Watching Anime, Reading Manga: 25 Years of Essays and Reviews
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Anime’s influence can be found in every corner of American media, from film and television to games and graphic arts. And Fred Patten is largely responsible. He was reading manga and watching anime before most of the current generation of fans was born. In fact, it was his active participation in fan clubs and his prolific magazine writing that helped create a market and build American anime fandom into the vibrant community it is today. Watching Anime, Reading Manga gathers together a quarter-century of Patten’s lucid observations on the business of anime, fandom, artists, Japanese society and the most influential titles. Illustrated with original fanzine covers and archival photos. Foreword by Carl Macek (Robotech).
Fred Patten lives in Los Angeles.
"Watching Anime, Reading Manga is a worthwhile addition to your library; it makes good bathroom browsing, cover-to-cover reading, and a worthwhile reference for writing or researching anime and manga, not to mention a window into the history of fandom in the United States." -- SF Site
sequels. The movie has also proven popular as an American anime release since 1992 in art theaters and on video and cable TV. The legal problems in Japan were recently resolved, and a new, high-budget remake of Vampire Hunter D is just finishing production, by one of Japan’s top anime directors, Yoshiaki Kawajiri, and with lots of CGI enhancement. [See page 341.] Any of these would seem to be potential American theatrical releases of at least as much commercial validity as Miramax’s release of
of business during the 1980s. The rights to Jungle Emperor were in litigation in Japan through early 1997. Several American video companies over the years tried to license the video rights, without success. So during the time of The Lion King’s production and release, the only videos available in America of NBC’s Kimba were unauthorized copies, either film-chained from worn 16 mm. prints discarded by TV studios twenty years ago or copies of the videos of the final TV broadcasts that were dubbed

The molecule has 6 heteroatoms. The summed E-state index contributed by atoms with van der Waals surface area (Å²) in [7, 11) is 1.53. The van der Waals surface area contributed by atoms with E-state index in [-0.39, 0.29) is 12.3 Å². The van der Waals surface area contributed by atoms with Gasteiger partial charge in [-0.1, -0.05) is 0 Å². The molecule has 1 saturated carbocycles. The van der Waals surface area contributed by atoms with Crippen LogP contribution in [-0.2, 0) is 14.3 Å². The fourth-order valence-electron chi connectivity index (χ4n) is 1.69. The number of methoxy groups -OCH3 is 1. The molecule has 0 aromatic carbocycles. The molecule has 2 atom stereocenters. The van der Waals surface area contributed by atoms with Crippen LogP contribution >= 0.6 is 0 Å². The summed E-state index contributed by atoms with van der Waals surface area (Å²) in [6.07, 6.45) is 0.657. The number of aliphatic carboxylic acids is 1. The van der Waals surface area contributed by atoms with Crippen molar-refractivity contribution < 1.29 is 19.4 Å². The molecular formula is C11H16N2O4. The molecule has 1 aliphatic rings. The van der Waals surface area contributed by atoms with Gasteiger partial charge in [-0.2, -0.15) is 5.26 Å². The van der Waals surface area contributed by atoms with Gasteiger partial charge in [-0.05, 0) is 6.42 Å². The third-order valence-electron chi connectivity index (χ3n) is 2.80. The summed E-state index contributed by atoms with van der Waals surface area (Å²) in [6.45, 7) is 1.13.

“Simba Versus Kimba” controversy has diminished but not been forgotten. Neither has it been formally resolved. The box-office and merchandising records set by The Lion King still stand, emphasized by the failures of Disney’s subsequent major animated features (Pocahontas, The Hunchback of Notre Dame, and Hercules) to measure up to them. And the Disney corporation has not yet replied to the August 1994 letter of protest organized by Machiko Satonaka with over 200 signatures.  The controversy
Christopher Finch, pp. 26–30. Extensive feature article (publicity) on the forthcoming film. It emphasizes that: “Astonishingly, The Lion King—initially called King of the Jungle—is the first Disney animated feature to be based on an original story idea,” developed entirely by a Disney development team from a suggestion by studio chairman Jeffrey Katzenberg. 18. Wild Cartoon Kingdom no. 4, ©1994, p. 56 (May 9, 1994 release). “Lion King,” by Felicity Robinson, pp. 52–57. Extensive illustrated
King Of Animated Movies. / Now, It Is Hoping a Feature on a Lovable Lion Cub Will Extend Its Domain / Mr. Katzenberg on the Prowl” by Richard Turner. Feature article on making of the forthcoming feature from business point of view, emphasizing Disney chairman Katzenberg’s role. Article alludes to Disney’s worldwide search for potential rights conflicts: “When Disney consumer-products officials suggested the Lion King’s name, ‘Simba’ might run afoul of copyrights of a German toy maker of the same